The vultures are circling again.
In February, Tribune Publishing agreed to a deal worth Alden Global Capital, the New York hedge fund $ 630 million. Tribune Publishing is based in Chicago and owns The Chicago Tribune, The Baltimore Sun; the Hartford (Conn.) Courant; the Orlando (Fla.) Sentinel; the South Florida Sun Sentinel; New York Daily News; the Capital Gazette in Annapolis, Md .; The morning call in Allentown, PA. The Daily Press in Newport News, Va .; and the Virginian pilot in Norfolk, Va.
Though Tribune has had a fair share of tough calls in the past, such as combining the positions of Editor and publisher, a ridiculous renaming to Trunk (Tribune Online Content) in 2016 and then a reversal two years later one $ 815 million offer by Gannett Going Nowhere and more recently the closure of five physical newsroomsThose familiar with Alden’s notorious approach to cutting costs and cutting newsroom jobs were personable and fearful of what was about to happen to the organization.
Although Alden has assured us They are committed to “making resilient local journalism sustainable,” and not everyone is buying it.
“Alden Global Capital is known as a newspaper destroyer for good reason,” said Gregory Pratt, Chicago Tribune political reporter and president of the Chicago Tribune Guild WWTW news. “The Chicago Tribune is full of dedicated journalists who are passionate about keeping the public informed. Anything that threatens it is therefore of the utmost importance.”
The Orlando Sentinel editorial team described the upcoming sale to Alden as “an existential moment for the future of our newspaper”.
“Alden’s story of newspaper ownership resembles a biblical plague of locusts – it devours the resources of the newsroom to maximize profits and leaves ruin.” wrote the blackboard.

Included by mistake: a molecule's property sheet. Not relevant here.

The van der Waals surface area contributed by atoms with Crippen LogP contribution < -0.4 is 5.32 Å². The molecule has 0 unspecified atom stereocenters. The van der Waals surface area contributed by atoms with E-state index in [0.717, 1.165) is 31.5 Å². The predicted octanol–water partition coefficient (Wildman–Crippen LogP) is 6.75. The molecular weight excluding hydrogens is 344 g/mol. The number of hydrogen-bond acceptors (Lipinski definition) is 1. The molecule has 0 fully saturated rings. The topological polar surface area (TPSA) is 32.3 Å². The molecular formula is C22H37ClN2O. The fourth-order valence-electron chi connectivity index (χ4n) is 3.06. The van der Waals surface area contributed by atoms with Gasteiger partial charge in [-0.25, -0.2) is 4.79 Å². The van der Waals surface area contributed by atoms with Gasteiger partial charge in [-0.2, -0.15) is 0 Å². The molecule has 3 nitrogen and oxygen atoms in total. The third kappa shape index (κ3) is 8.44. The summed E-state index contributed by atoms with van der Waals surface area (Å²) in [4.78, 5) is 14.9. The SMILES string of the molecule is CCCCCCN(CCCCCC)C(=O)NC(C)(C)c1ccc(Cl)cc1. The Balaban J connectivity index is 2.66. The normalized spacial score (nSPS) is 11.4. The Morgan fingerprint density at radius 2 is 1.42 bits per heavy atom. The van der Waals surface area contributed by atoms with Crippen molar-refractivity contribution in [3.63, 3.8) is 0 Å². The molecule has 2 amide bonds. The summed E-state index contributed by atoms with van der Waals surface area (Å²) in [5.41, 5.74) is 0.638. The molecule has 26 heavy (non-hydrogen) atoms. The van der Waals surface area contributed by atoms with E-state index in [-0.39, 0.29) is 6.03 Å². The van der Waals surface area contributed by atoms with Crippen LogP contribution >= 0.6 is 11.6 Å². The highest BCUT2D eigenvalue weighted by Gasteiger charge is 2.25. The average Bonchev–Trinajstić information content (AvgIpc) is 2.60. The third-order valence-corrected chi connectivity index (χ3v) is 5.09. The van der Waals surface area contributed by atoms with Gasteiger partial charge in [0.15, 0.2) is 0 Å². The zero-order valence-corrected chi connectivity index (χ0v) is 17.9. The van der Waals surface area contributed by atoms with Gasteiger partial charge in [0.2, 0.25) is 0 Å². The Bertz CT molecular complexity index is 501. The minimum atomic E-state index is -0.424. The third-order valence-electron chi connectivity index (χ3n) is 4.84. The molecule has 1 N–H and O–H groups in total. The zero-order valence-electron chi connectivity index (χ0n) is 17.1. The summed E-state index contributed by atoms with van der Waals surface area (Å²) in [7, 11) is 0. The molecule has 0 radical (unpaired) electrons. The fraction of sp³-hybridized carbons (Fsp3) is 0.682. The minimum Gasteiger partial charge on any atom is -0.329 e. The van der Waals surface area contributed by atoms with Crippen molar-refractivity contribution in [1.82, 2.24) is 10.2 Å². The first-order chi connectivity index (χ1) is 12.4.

Industry analyst Doug Arthur said the Washington Post: “You (Alden) are the ultimate cash flow mercenary. You want to find the cash flow and let it bleed to death. “
Still, there is still some room to breathe and live in Tribune’s future.
In early April, Stewart offered to Bainum Jr., a Maryland businessman $ 680 million for the entire company. Initially, Hansjörg Wyss, a Swiss billionaire living in Wyoming, wanted to finance the offer, but has since dropped out. Bainum remains committed to its pursuit.
In Florida, two business people are reportedly following publications there Grandstand reports: Grandstand investor Mason Slaine, of the Orlando Sentinel and the Sun Sentinel in South Florida, and Craig Mateer, founder and former owner of Orlando-based baggage handling company Bags Inc., said he was primarily interested in the Orlando Sentinel.
A mysterious bidder was also revealed for Morning Call Media Group – Gary Lutin, a former Manhattan investment banker who, according to reports, is ready to “plunge $ 30 million to $ 40 million for the company” The morning call.
Although Tribune Publishing’s board of directors recommended that shareholders approve Alden’s deal (The vote was scheduled for May 21st After going to press, there may still be time to fend off the “vulture capitalists”. As with Jeff Bezos of the Washington Post, Glen Taylor of the Minneapolis Star Tribune, John Henry of the Boston Globe, and Patrick Soon-Shion of the Los Angeles Times and the San Diego Union-Tribune, newspapers can once again be saved by the rich. As my headline says, money speaks, and in this case it screams and screams. Now we’re just waiting to see who is heard.
Nu Yang is the editor-in-chief of the publisher and publisher. She has been with the publication since 2011.